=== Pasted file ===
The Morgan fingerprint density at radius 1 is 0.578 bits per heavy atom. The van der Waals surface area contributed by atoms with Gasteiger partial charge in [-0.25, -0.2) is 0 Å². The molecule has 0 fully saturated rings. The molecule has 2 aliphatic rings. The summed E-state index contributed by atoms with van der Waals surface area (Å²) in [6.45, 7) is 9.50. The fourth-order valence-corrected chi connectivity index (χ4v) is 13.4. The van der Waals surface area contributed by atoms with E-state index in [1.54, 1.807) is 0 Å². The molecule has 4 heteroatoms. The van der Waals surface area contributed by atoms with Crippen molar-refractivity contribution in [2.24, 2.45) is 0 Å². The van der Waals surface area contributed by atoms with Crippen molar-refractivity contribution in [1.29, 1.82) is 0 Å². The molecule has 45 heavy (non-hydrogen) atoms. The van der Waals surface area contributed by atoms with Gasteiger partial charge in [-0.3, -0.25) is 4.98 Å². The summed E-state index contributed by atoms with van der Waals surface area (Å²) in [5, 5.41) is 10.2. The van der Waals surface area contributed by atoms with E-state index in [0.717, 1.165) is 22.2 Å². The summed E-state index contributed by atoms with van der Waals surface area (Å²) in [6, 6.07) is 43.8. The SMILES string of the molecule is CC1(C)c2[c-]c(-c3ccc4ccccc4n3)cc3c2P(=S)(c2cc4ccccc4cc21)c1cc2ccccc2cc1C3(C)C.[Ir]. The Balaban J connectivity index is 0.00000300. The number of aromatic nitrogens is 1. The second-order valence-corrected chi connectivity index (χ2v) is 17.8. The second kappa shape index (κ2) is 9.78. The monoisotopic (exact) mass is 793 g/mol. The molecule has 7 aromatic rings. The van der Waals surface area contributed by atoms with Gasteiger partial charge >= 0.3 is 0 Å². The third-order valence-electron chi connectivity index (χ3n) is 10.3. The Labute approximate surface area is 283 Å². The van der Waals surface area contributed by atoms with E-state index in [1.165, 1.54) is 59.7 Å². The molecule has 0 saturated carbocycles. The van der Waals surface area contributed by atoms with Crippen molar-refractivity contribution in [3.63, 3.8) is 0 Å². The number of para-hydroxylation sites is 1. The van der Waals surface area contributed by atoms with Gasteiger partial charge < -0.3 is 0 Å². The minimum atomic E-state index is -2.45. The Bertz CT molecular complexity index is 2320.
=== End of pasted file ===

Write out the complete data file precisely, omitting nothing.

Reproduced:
The Morgan fingerprint density at radius 1 is 0.578 bits per heavy atom. The van der Waals surface area contributed by atoms with Gasteiger partial charge in [-0.25, -0.2) is 0 Å². The molecule has 0 fully saturated rings. The molecule has 2 aliphatic rings. The summed E-state index contributed by atoms with van der Waals surface area (Å²) in [6.45, 7) is 9.50. The fourth-order valence-corrected chi connectivity index (χ4v) is 13.4. The van der Waals surface area contributed by atoms with E-state index in [1.54, 1.807) is 0 Å². The molecule has 4 heteroatoms. The van der Waals surface area contributed by atoms with Crippen molar-refractivity contribution in [2.24, 2.45) is 0 Å². The van der Waals surface area contributed by atoms with Crippen molar-refractivity contribution in [1.29, 1.82) is 0 Å². The molecule has 45 heavy (non-hydrogen) atoms. The van der Waals surface area contributed by atoms with Gasteiger partial charge in [-0.3, -0.25) is 4.98 Å². The summed E-state index contributed by atoms with van der Waals surface area (Å²) in [5, 5.41) is 10.2. The van der Waals surface area contributed by atoms with E-state index in [0.717, 1.165) is 22.2 Å². The summed E-state index contributed by atoms with van der Waals surface area (Å²) in [6, 6.07) is 43.8. The SMILES string of the molecule is CC1(C)c2[c-]c(-c3ccc4ccccc4n3)cc3c2P(=S)(c2cc4ccccc4cc21)c1cc2ccccc2cc1C3(C)C.[Ir]. The Balaban J connectivity index is 0.00000300. The number of aromatic nitrogens is 1. The second-order valence-corrected chi connectivity index (χ2v) is 17.8. The second kappa shape index (κ2) is 9.78. The monoisotopic (exact) mass is 793 g/mol. The molecule has 7 aromatic rings. The van der Waals surface area contributed by atoms with Gasteiger partial charge >= 0.3 is 0 Å². The third-order valence-electron chi connectivity index (χ3n) is 10.3. The Labute approximate surface area is 283 Å². The van der Waals surface area contributed by atoms with E-state index in [1.165, 1.54) is 59.7 Å². The molecule has 0 saturated carbocycles. The van der Waals surface area contributed by atoms with Crippen molar-refractivity contribution in [3.63, 3.8) is 0 Å². The number of para-hydroxylation sites is 1. The van der Waals surface area contributed by atoms with Gasteiger partial charge < -0.3 is 0 Å². The minimum atomic E-state index is -2.45. The Bertz CT molecular complexity index is 2320.